My Friend Dahmer (a graphic novel)
Written and illustrated by Derf Backderf
Abrams ComicArts. 2012
Grades 7 and up
I received a copy of this book from the publisher.
“You’re putting a review of this book on your blog? I thought it was an adult book," a colleague said to me.
You bet I’m putting this on the blog. My Friend Dahmer is one finely crafted tome and a must-read for fans, regardless of age, of stories told in graphic format.
In a quiet voice, almost a whisper she said,“But, it’s about...Jeffrey Dahmer…you know…the serial killer! You don’t want kids, especially teens reading about…him! Do you?”
What I want is for all readers to be exposed to a great book. My Friend Dahmer is not a detailed glorification of the horrific murders done by a twisted individual. No way! It is a beautifully executed, sympathetic portrait written by a man who is trying to understand how Jeffrey Dahmer, a high school classmate, a person he shared “classrooms, study halls, and car rides," could turn out to become a serial killer, “a depraved fiend as notorious as Jack the Ripper.”
The author, American artist John Beckderf, (also known as Derf and Derf Backderf) is an award winning political cartoonist (Robert F. Kennedy Journalism Award, 2006) His comic strip, The City has appeared in a number of alternative newspapers since 1990. His other graphic novel is entitled, Punk Rock & Trailer Parks. His style reminded me a lot of comic artist, R. Crumb.
This book takes place during the 1970’s at Revere High School in Richfield, Ohio. It is presented in grayscale, which reflects its somber tone. We are quickly introduced to a teenager who is a loner, drawn to the bodies of dead animals. His home life is horrific with his parent’s constantly fighting and ignoring signs that their son has some oddball obsessions. Backderf shows Dahmer’s increasing weirdness through high school and how his classmates never suspect the killer he will later become. Reading this book is like watching a movie where you know the outcome, but you watch it just the same because it is so darn good. You are drawn into the suspense. (Rear Window. All the President’s Men. Harry Potter and the Deathly Hallows)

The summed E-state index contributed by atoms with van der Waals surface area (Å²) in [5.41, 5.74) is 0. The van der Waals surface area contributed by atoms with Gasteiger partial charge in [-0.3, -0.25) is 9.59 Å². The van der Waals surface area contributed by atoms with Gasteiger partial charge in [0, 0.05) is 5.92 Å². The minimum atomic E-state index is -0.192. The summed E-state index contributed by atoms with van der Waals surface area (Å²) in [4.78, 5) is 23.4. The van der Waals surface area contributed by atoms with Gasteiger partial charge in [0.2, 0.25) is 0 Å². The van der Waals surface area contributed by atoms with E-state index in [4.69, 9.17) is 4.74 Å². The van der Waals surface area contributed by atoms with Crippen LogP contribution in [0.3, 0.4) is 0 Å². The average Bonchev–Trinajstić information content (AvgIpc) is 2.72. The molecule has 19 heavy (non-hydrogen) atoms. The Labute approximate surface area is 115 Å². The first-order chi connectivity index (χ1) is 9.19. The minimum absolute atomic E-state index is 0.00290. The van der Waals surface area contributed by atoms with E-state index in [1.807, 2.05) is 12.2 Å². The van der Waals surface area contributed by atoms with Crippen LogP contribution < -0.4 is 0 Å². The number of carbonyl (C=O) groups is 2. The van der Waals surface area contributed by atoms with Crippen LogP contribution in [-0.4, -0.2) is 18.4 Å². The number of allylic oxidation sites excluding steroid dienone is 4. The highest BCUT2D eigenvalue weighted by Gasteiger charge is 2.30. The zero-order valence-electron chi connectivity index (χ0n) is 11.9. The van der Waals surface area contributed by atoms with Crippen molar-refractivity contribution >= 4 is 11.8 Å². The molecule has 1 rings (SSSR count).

In the introduction to My Friend Dahmer, Backderf explains that it was a twenty-year work in progress. He began collecting material in July 1991, a few weeks after “Dahmer’s ghastly crimes became public.” It started out as an eight-page short story, but then after Jeffery Dahmer was killed in prison (November 28,1994) writing became more of a cathartic exercise. “To
you Dahmer was a depraved fiend, but to me he was a kid I sat next to in study hall and hung out with in the band room. You just can’t imagine what it was like once the news of his crimes exploded, or what it’s still like for me whenever I think about our friendship.”
My Friend Dahmer was first published as a self-published 24-page comic book. It had limited acclaim and attention. In looking back, Backderf was unhappy with it. He saw a missed opportunity to produce a really great book. “This is a tragic tale, one that has lost none of its emotional power after two decades. It’s my belief that Dahmer didn’t have to wind up a monster, that all those people didn’t have to die horribly, if only the adults in his life hadn’t been so inexplicably, unforgivable, incomprehensibly clueless and/or indifferent. Once Dahmer kills, however – I can’t stress this enough– my sympathy for him ends.”
In my opinion, My Friend Dahmer is an example of how the marriage of pictures and text can create a book deserving of all the major book awards: Caldecott, Newbery, Printz, Eisner, Pultizer…and Sibert. Yeah, it is that good.
I’ve given this book to several adults and older teens (Juniors and Seniors) and they all have said the book creeps them out, but it was one of the best books they’ve read in a long time.
Read more about the story behind My Friend Dahmer by Derf Backderf.
You've sold me, Louise; I'm going to order this one!ReplyDelete
I love hearing your voice in this post. I also love your conviction. I am adding this to my list!ReplyDelete
I'm definitely going to read this. It sounds so good.ReplyDelete